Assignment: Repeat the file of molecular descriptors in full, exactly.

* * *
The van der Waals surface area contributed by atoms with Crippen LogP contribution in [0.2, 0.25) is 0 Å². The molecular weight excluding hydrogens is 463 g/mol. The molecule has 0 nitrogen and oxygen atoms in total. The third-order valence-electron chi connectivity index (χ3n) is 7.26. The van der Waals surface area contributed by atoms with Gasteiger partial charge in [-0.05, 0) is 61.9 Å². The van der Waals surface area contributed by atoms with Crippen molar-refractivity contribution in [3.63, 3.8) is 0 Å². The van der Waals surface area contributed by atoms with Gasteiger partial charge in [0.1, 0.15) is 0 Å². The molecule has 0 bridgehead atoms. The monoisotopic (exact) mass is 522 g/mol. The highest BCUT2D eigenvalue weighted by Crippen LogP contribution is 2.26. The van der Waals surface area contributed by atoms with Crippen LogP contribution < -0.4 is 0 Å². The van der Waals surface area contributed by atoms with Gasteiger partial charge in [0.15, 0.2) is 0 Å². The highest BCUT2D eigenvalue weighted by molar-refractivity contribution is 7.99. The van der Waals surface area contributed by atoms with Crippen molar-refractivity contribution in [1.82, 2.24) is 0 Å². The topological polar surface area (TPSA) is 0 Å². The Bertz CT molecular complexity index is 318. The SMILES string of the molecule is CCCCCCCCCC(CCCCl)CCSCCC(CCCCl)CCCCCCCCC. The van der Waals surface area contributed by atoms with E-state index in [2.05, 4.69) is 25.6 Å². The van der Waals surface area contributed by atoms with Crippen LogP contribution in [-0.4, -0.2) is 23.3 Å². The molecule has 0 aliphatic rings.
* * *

The van der Waals surface area contributed by atoms with Crippen LogP contribution in [0.2, 0.25) is 0 Å². The molecular weight excluding hydrogens is 463 g/mol. The molecule has 0 nitrogen and oxygen atoms in total. The third-order valence-electron chi connectivity index (χ3n) is 7.26. The van der Waals surface area contributed by atoms with Gasteiger partial charge in [-0.05, 0) is 61.9 Å². The van der Waals surface area contributed by atoms with Crippen molar-refractivity contribution in [3.63, 3.8) is 0 Å². The van der Waals surface area contributed by atoms with Gasteiger partial charge in [0.1, 0.15) is 0 Å². The molecule has 0 bridgehead atoms. The monoisotopic (exact) mass is 522 g/mol. The highest BCUT2D eigenvalue weighted by Crippen LogP contribution is 2.26. The van der Waals surface area contributed by atoms with Crippen LogP contribution < -0.4 is 0 Å². The van der Waals surface area contributed by atoms with Gasteiger partial charge in [0.15, 0.2) is 0 Å². The highest BCUT2D eigenvalue weighted by molar-refractivity contribution is 7.99. The van der Waals surface area contributed by atoms with Crippen molar-refractivity contribution in [1.82, 2.24) is 0 Å². The topological polar surface area (TPSA) is 0 Å². The Bertz CT molecular complexity index is 318. The SMILES string of the molecule is CCCCCCCCCC(CCCCl)CCSCCC(CCCCl)CCCCCCCCC. The van der Waals surface area contributed by atoms with E-state index in [2.05, 4.69) is 25.6 Å². The van der Waals surface area contributed by atoms with Crippen LogP contribution in [-0.4, -0.2) is 23.3 Å². The molecule has 0 aliphatic rings.